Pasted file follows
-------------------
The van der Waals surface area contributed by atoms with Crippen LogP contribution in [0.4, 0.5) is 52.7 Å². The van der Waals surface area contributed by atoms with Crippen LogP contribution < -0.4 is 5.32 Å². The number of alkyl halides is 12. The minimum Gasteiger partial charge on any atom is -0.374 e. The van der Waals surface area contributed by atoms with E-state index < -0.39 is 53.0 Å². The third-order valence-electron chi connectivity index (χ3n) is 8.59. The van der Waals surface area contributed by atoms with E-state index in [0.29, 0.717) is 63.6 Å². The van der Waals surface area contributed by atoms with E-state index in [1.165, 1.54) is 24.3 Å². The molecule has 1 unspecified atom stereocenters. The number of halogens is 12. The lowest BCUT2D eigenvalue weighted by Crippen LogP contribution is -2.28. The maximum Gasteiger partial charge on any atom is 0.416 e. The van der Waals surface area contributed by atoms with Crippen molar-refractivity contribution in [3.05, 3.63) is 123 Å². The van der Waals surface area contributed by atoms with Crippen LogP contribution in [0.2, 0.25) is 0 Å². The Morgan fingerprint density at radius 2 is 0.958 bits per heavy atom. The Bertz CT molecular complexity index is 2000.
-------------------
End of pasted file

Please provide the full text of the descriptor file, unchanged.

The van der Waals surface area contributed by atoms with Crippen LogP contribution in [0.4, 0.5) is 52.7 Å². The van der Waals surface area contributed by atoms with Crippen LogP contribution < -0.4 is 5.32 Å². The number of alkyl halides is 12. The minimum Gasteiger partial charge on any atom is -0.374 e. The van der Waals surface area contributed by atoms with E-state index < -0.39 is 53.0 Å². The third-order valence-electron chi connectivity index (χ3n) is 8.59. The van der Waals surface area contributed by atoms with E-state index in [0.29, 0.717) is 63.6 Å². The van der Waals surface area contributed by atoms with E-state index in [1.165, 1.54) is 24.3 Å². The molecule has 1 unspecified atom stereocenters. The number of halogens is 12. The lowest BCUT2D eigenvalue weighted by Crippen LogP contribution is -2.28. The maximum Gasteiger partial charge on any atom is 0.416 e. The van der Waals surface area contributed by atoms with Crippen molar-refractivity contribution in [3.05, 3.63) is 123 Å². The van der Waals surface area contributed by atoms with Crippen LogP contribution in [0.2, 0.25) is 0 Å². The Morgan fingerprint density at radius 2 is 0.958 bits per heavy atom. The Bertz CT molecular complexity index is 2000.